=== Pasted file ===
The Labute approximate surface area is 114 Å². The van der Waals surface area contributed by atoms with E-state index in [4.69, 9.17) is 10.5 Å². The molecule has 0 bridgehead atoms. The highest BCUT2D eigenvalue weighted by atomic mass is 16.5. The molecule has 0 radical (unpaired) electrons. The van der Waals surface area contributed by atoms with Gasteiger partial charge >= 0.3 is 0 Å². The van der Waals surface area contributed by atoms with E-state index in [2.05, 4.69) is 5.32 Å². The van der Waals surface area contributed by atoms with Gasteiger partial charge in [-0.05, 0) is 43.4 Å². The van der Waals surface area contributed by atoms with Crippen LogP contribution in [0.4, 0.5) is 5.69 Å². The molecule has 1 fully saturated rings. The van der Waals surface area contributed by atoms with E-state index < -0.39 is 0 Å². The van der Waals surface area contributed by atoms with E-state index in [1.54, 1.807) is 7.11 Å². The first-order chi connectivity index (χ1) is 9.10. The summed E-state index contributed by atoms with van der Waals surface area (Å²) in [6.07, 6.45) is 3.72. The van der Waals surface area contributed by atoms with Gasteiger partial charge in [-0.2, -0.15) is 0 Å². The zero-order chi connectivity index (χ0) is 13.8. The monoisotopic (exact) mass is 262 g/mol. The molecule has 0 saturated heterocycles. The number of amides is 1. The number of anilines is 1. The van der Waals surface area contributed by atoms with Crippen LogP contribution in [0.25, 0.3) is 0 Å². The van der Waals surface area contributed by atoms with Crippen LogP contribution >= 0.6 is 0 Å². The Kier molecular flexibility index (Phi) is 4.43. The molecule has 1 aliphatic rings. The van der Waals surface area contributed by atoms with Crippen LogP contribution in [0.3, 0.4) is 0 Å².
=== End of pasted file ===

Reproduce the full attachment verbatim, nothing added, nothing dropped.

The Labute approximate surface area is 114 Å². The van der Waals surface area contributed by atoms with E-state index in [4.69, 9.17) is 10.5 Å². The molecule has 0 bridgehead atoms. The highest BCUT2D eigenvalue weighted by atomic mass is 16.5. The molecule has 0 radical (unpaired) electrons. The van der Waals surface area contributed by atoms with Gasteiger partial charge >= 0.3 is 0 Å². The van der Waals surface area contributed by atoms with E-state index in [2.05, 4.69) is 5.32 Å². The van der Waals surface area contributed by atoms with Gasteiger partial charge in [-0.05, 0) is 43.4 Å². The van der Waals surface area contributed by atoms with Crippen LogP contribution in [0.4, 0.5) is 5.69 Å². The molecule has 1 fully saturated rings. The van der Waals surface area contributed by atoms with E-state index < -0.39 is 0 Å². The van der Waals surface area contributed by atoms with E-state index in [1.54, 1.807) is 7.11 Å². The first-order chi connectivity index (χ1) is 9.10. The summed E-state index contributed by atoms with van der Waals surface area (Å²) in [6.07, 6.45) is 3.72. The van der Waals surface area contributed by atoms with Gasteiger partial charge in [-0.2, -0.15) is 0 Å². The zero-order chi connectivity index (χ0) is 13.8. The monoisotopic (exact) mass is 262 g/mol. The molecule has 0 saturated heterocycles. The number of amides is 1. The number of anilines is 1. The van der Waals surface area contributed by atoms with Crippen LogP contribution in [0.25, 0.3) is 0 Å². The van der Waals surface area contributed by atoms with Crippen LogP contribution >= 0.6 is 0 Å². The Kier molecular flexibility index (Phi) is 4.43. The molecule has 1 aliphatic rings. The van der Waals surface area contributed by atoms with Crippen LogP contribution in [0.3, 0.4) is 0 Å².